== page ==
As I read, I kept writing out passages in my notebook. “My revision process is, overall, one of inquiry,” Rose McLarney writes in “Identifying Gems” (p. 57). In “Finding the Language, Finding  Story” (a gorgeous essay that is also about raising a child), Joe Wilkins shares a strategy I honestly had never thought of:  “I usually write in couplets (you can’t hide anything in couplets, all that white space forces you to interrogate every word)” (p. 18).

In “Emptying the Zendo,” Shin Yu Pai admits that she doesn’t revise very much, then elaborates:

Revision, for me, is like polishing a gem to bring out its beauty. However, this working and reworking of the stone also changes its rawest qualities and alters its energy. The place where I decide to put down the pen and stop fussing with the poem is not the place another poet, teacher, or scholar might choose to end. Ultimately, we find our own relationship to our voice and our objects through reading, practice, and deep listening. In this way, we are our own teachers. —Shin Yu Pai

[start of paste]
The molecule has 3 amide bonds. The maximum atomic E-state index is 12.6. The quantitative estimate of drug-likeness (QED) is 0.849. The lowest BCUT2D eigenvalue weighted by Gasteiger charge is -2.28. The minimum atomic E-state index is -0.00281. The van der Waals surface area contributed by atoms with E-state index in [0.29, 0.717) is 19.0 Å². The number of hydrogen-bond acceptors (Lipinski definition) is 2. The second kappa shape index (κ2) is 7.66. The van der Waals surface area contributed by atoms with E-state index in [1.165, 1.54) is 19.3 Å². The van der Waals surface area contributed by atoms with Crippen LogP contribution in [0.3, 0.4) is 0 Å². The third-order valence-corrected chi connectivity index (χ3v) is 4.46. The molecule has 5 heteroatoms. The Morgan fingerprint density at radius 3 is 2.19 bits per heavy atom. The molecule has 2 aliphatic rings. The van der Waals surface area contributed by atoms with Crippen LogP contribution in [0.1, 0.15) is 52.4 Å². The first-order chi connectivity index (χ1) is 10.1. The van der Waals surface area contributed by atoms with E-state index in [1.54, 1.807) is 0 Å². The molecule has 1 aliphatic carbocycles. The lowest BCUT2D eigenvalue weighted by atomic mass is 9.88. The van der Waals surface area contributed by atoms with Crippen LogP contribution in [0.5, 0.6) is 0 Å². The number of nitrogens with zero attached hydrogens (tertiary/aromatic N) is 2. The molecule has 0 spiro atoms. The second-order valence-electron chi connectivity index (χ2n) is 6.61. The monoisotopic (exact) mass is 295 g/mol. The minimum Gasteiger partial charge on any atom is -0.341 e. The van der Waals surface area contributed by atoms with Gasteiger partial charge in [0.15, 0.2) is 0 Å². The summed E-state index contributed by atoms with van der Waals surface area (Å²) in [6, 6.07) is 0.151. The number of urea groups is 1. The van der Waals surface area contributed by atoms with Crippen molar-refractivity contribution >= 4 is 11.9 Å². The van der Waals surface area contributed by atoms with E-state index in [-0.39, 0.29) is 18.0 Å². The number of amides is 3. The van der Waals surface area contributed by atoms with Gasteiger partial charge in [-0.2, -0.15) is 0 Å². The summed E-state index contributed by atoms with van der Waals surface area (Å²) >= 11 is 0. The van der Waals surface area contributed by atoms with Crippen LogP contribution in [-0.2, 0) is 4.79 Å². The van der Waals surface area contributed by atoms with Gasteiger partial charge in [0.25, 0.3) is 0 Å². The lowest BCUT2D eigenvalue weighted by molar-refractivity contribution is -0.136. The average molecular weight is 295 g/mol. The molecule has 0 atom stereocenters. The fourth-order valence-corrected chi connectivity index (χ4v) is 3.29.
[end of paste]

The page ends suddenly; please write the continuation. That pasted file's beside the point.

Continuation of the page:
This might be good advice for life, as well as for writing. We find our own relationship through using our own voice, but also reading, practice, and deep listening.

For each poet, we encounter first a photo of an early draft, usually hand-written, then a typed “first” draft, next the final version, and finally a short essay about the revision. Here is Animashaun’s final draft:


When the last immigrants
Walked out the gates

Fireworks lit up the sky